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But they are fully expecting Republicans to make untrue accusations against Clinton during the hearing. On Monday, the Democrats released excerpts from some of the committee's closed-door interviews that they say help exonerate her from accusations that she ordered the military to stand down on the night of the attacks, personally approved a reduction in security before the attacks, or attempt to scrub or destroy documents related to the attacks, among other things.

"It will be our job, as well as the secretary's, to try to make sure she understands the context of what she's being asked," Schiff said.

He also said the Democrats will be looking "for any area that can add value and add to understanding what happened in Benghazi," he said. "We'll also be trying to make sure it's fair. As I mentioned earlier, given the...pattern and practice of the committee I think we can expect that they will - if not misquote from documents and emails - they will selectively quote. They will read one portion of the email, but not the other part which contradicts the earlier portion."

But he said his larger concern is about making sure Congress' investigative power is not abused.

"I don't feel it's my job to defend her politically," he said.

The Democrats may also try to highlight the fact that the committee has not yet interviewed former top officials from the CIA, Defense Department or Joint Chiefs of Staff. Cummings charged that Gowdy had a plan to interview those top officials but "threw that away" in an attempt to focus on Clinton.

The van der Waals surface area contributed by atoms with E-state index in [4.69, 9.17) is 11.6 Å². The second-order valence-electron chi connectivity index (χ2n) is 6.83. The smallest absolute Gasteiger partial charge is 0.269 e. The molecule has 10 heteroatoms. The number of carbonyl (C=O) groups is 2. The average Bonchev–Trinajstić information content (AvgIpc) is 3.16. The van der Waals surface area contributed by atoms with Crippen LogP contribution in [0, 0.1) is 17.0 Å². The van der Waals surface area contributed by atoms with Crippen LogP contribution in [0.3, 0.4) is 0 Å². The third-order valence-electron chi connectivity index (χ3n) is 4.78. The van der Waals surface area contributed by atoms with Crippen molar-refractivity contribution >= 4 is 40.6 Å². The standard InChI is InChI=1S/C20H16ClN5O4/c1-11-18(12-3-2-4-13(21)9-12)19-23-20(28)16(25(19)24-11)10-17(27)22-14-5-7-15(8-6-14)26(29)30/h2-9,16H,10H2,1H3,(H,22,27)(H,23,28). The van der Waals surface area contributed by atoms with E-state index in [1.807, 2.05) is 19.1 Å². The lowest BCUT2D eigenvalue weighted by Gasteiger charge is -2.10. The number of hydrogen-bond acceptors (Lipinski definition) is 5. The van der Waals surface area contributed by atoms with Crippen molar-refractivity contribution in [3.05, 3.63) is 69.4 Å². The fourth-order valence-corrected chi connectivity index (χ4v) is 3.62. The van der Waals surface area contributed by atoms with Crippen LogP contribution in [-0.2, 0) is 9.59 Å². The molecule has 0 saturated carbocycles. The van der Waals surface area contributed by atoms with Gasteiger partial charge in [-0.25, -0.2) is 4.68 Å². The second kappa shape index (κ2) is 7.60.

What should you expect to hear from Hillary Clinton?

Clinton's last testimony on the Hill focused on the security situation in Libya and who the administration blamed in the wake of the attacks. At one point, she grew so frustrated with the questions that she said, heatedly, ""We had four dead Americans. Was it because of a protest or because of guys out for a walk one night and decided to go kill some Americans? At this point what difference does it make, Senator?"

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But this time, many of the questions are likely to be focused on her use of a private email address and server while serving as secretary of state. The biggest revelation to come out of the committee's work is the fact that Clinton did not use an official government email address. That has sparked a massive release of Clinton's emails from her tenure as well as investigations over whether she ever emailed classified information (Clinton maintains any classified material was given that designation after she emailed about it). The former secretary has said the use of a personal email address was a matter of convenience, and while she is sorry for the confusion it has caused, she insists she did not break any rules.

Democratic strategist David Axelrod said on "Face the Nation" Sunday that the stakes for Clinton have been "reduced by the kind of circus around this committee."

"I think it was going to be a very pressure-filled moment for Hillary Clinton, it probably still will be. But now, there's a lot of pressure on Chairman Gowdy to prove that this whole thing isn't merely a political escapade," he said.

What's next?

Especially in light of McCarthy's recent statements about the committee, some Democrats have said it's time to disband the whole committee.

Additionally, Schiff said leaving the committee is "something we should consider," referring to the five Democratic members. He has some misgivings about remaining on the committee. "The fact that we are there gives it a sheen of responsibility that it probably doesn't deserve," he said.